Here’s proof that life after death does exist — if you happen to be 1,500-year-old moss found beneath the Antarctic permafrost. Prof. Peter Convey, one of the British Antarctic Survey scientists behind this recent discovery, said that “it puts back the confirmed length of time that plant life can survive from two decades to over 1,500 years.”
The finding follows on the news earlier this month of a group of French scientists reviving a 30,000-year-old virus in an icy region of Siberia.
Metro: With first the Siberian virus and now the Antarctic moss, is there any potential danger with this kind of unearthing?
Convey: The sort of doomsday scenario of some strange unknown disease leaping out and getting everybody has a vanishingly small probability to it.
Just the stuff of sci-fi movies. How did the moss survive for over 1,500 years?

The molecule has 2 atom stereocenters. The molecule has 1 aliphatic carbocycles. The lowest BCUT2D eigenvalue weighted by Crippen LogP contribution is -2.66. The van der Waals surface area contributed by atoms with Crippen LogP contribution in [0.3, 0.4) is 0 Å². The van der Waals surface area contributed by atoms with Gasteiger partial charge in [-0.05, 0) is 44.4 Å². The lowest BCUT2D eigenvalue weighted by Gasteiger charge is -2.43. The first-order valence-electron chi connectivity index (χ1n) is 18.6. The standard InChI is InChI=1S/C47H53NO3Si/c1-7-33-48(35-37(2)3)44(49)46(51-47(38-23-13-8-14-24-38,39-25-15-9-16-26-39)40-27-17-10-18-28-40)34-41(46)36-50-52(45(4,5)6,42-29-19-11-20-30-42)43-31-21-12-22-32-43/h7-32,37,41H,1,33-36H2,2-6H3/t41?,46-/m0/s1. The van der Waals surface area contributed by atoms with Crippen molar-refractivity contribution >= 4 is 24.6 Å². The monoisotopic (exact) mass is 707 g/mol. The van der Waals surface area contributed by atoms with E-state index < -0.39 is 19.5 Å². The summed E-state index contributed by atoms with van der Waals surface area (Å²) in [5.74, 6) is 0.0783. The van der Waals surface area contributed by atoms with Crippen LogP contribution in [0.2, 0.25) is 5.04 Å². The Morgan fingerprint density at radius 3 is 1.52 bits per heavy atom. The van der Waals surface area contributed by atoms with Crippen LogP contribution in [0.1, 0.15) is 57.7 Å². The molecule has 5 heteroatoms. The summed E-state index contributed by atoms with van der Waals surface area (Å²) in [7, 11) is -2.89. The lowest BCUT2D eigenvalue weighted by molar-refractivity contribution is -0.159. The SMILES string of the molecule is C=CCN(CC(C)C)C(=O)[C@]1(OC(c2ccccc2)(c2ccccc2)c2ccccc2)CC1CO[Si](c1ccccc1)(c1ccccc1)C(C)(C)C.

In principle, it was stuck in a very long-term deep freeze. It’s a bit like the “best before” food analogy: there are some things that must definitely be eaten before a date because there are potential health dangers. Whereas other things should ideally be eaten before the specified date, but it doesn’t actually pose any threat. It’s the same with organisms that survive being frozen (cryptobiosis): once the plant is in a stress-tolerant state (i.e. ‘frozen’) they’re just in a declining curve of survival.
How long could moss plants survive for?
The bank we drilled and took a core from was 1.5 meters deep and at the base, the moss is probably 2,000 years, so I would speculate that the moss at the deepest bank – 5 meters or so – is 5,000 years old.
Could that be recovered?
Yes, because other than being a little deeper, it’s the same species and has the same permafrost conditions. If we can get a core, I don’t see any reason why plant life shouldn’t be recovered from that.
Could animals or larger species be discovered?
More carefully-designed studies could conceivably find animals alive. We know that small invertebrates can do well. Fewer large invertebrates are capable of survival and even fewer large vertebrates (species with a backbone) have that ability. However, cold tolerant frogs that live in northern Canada can withstand ice crystals forming both internally and externally. But you can’t go bigger than that kind of vertebrate.